19. 19. 40 newly trained PRADAN Development Executives focussed on WSD and INRM to develop more resilient, diverse cropping systems Development focus on five EIP states
    20. 20. Research focus in Jharkhand and West Bengal Three locations: 1. Purulia 2. Bokaro 3. West Singbhum
    21. 21. Mechanisation of rice seeding 2-wheel tractor 4-row seeder Separate seed and fertiliser boxes Possible to intercropRejected by farmers
    22. 22. Direct Seeded Rice (DSR) changes the cropping system (everything) • Earlier seeding, earlier harvesting • Early sowing of rabi crop, preferably a pulse • Climate resilient agriculture • Gender supportive (frees women from drudgery) • Nutrition enhancing
    23. 23. 2010 kharif widespread failure to transplant rice 2013 also delayed transplanting Farmers unimpressed with manually pulled seeder
    24. 24. Diversify the farming system further • Pulse agronomy • Vegetable crops • Small ruminants (forage legumes) • Legumes for nitrogen, protein, nutrition • Vegetables for cash income & home consume • Goats for very poor & landless (walking ATM)
    25. 25. Existing M&E in LWR/2010/082 1. Longitudinal survey of 1080 households 2. Understanding PRADAN’s education program and innovation system (‘Agency’ focus) 3. Opportunities to add-on
    26. 26. Household Level Survey • Three districts: – Purulia, West Singbhum, Bokaro • Three target populations: – No contact PRADAN, + PRADAN, PRADAN + ACIAR • Four villages per target group • 30 Households per village • Total = 3 x 3 x 4 x 30 = 1080 households • Surveyed in 2013, 2015, 2017 • Comprehensive (Knowing – Doing – Being)
    27. 27. PRADAN education and innovation • PRADAN ‘in-house’ training program, Development Apprenticeship program • New partnership with Ambedkar University, Master of Philosophy in Development Practice • New PRADAN focus on ‘agency’ • How can we facilitate transmission of ACIAR innovations throughout PRADAN? – 290 staff; 42 Districts; 268,600 families; 16,555 SHG
    28. 28. Opportunity 1 Linking crop diversity to diet diversity • We know our research is resulting in more intensive and diverse cropping systems. • Are we having an impact on diet and nutrition? • What evidence is needed?
    29. 29. Indicators for diet quality, continuity of food access, and food insecurity
    30. 30. Monitoring to link diet to nutrition & health • Should we include health indicators? • If yes: – Body Mass Index (BMI) – Middle Upper Arm Circumference (MUAC) – Stunting (low height for age) – Wasting (low weight for age) – Low birth weight • Mixture of short- and long-term indicators
    31. 31. Opportunity 2 Wider economy implications of intensification • More diverse and intense cropping systems, higher household income from on- farm activity • Creating demand for input supply and services, as well as output supply chains • Wider economy development may have greater impact on nutrition and health than on-farm production and home consumption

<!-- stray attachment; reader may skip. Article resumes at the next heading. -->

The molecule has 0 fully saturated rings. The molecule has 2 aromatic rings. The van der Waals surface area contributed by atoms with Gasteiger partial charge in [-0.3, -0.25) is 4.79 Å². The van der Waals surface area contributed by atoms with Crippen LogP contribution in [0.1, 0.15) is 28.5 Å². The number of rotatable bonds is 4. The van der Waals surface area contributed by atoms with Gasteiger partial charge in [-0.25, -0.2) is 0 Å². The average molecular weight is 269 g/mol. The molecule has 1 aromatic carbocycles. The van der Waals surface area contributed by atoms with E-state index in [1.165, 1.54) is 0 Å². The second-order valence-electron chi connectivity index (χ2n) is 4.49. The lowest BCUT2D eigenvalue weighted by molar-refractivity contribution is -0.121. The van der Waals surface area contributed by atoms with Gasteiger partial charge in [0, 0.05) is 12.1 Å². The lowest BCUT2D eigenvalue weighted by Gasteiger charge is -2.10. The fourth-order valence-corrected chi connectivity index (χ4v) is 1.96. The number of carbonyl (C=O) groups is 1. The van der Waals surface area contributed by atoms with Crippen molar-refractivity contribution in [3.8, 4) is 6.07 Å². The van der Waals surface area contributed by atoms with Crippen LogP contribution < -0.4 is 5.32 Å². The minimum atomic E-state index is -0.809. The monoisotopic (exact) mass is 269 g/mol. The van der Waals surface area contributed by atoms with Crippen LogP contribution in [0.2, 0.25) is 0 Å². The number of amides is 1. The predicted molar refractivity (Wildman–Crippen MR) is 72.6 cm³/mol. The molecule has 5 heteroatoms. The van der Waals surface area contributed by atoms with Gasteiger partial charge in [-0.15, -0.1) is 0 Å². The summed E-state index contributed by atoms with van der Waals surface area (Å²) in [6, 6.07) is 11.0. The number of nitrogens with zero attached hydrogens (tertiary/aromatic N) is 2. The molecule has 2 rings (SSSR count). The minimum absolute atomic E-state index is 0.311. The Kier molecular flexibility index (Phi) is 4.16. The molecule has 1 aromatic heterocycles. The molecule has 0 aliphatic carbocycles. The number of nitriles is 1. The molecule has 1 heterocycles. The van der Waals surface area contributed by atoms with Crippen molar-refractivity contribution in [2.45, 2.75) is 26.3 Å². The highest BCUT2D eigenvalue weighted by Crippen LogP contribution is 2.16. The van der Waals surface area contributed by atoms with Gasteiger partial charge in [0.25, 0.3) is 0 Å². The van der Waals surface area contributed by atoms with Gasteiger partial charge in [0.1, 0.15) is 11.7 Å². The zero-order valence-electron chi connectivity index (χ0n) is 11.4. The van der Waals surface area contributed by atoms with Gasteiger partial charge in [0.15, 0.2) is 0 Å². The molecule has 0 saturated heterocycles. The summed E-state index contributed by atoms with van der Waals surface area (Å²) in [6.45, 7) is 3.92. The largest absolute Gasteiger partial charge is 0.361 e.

32. 32. Wider economy indicators • Generation of employment • Off-farm income • Small business start-ups • Household expenditure – Education – Health – Other?
    33. 33. Nutritionally sensitive A4H 1. Invest in women: safeguard and strengthen the capacity of women to provide for the food security, health, and nutrition of their families. 2. Increase access to and year-round availability of high-nutrient content food. 3. Improve nutrition knowledge among rural households to enhance dietary diversity. 4. Incorporate explicit nutrition objectives and indicators into project and policy design. Herforth, 2013, World Bank
    34. 34. LWR/2010/082 has several interventions in place, but currently not formally monitoring World Bank pathway ACIAR project LWR/2010/082 1. Increase overall macroeconomic growth. Yes, but currently not monitored. 2. Increase access to food by higher production and decreased food prices. Likely, some data but need to monitor formally. 3. Increase household income through the sale of agricultural products. Yes, positive impact and included in formal M&E. 4. Increase nutrient dense food production for household consumption. Yes, increasing vegetables, pulses, goats, but currently not monitoring impact on diet. 5. Empowering women through targeted agricultural interventions. Yes, women SHGs are central to our engagement process.
    35. 35. Livelihood aspirations and transformations • Hanging in – maintaining status quo, hold farm but little interest in innovation • Stepping up – increasing levels of production, innovation and investment • Stepping out – engaging in non-farm production activities • Falling down and out – falling to a lower level of production, possibly failing to survive (Dorward, et al, 2009 & 2013)
    36. 36. Transdisciplinarity 1. Deliberate plan to transcend discipline boundaries from outset of research. 2. Active participation of non-scientists in the research process. 3. Respect for different knowledge systems and world views. 4. More effective research impact; particularly for behavioural change.
    37. 37. Consider . . . • A region of extensive and severe poverty and malnutrition • An intervention process (PRADAN-ACIAR) that appears to be delivering real impact • An opportunity to expand the M&E to quantify linkages between agriculture- health, and between on-farm production and wider economy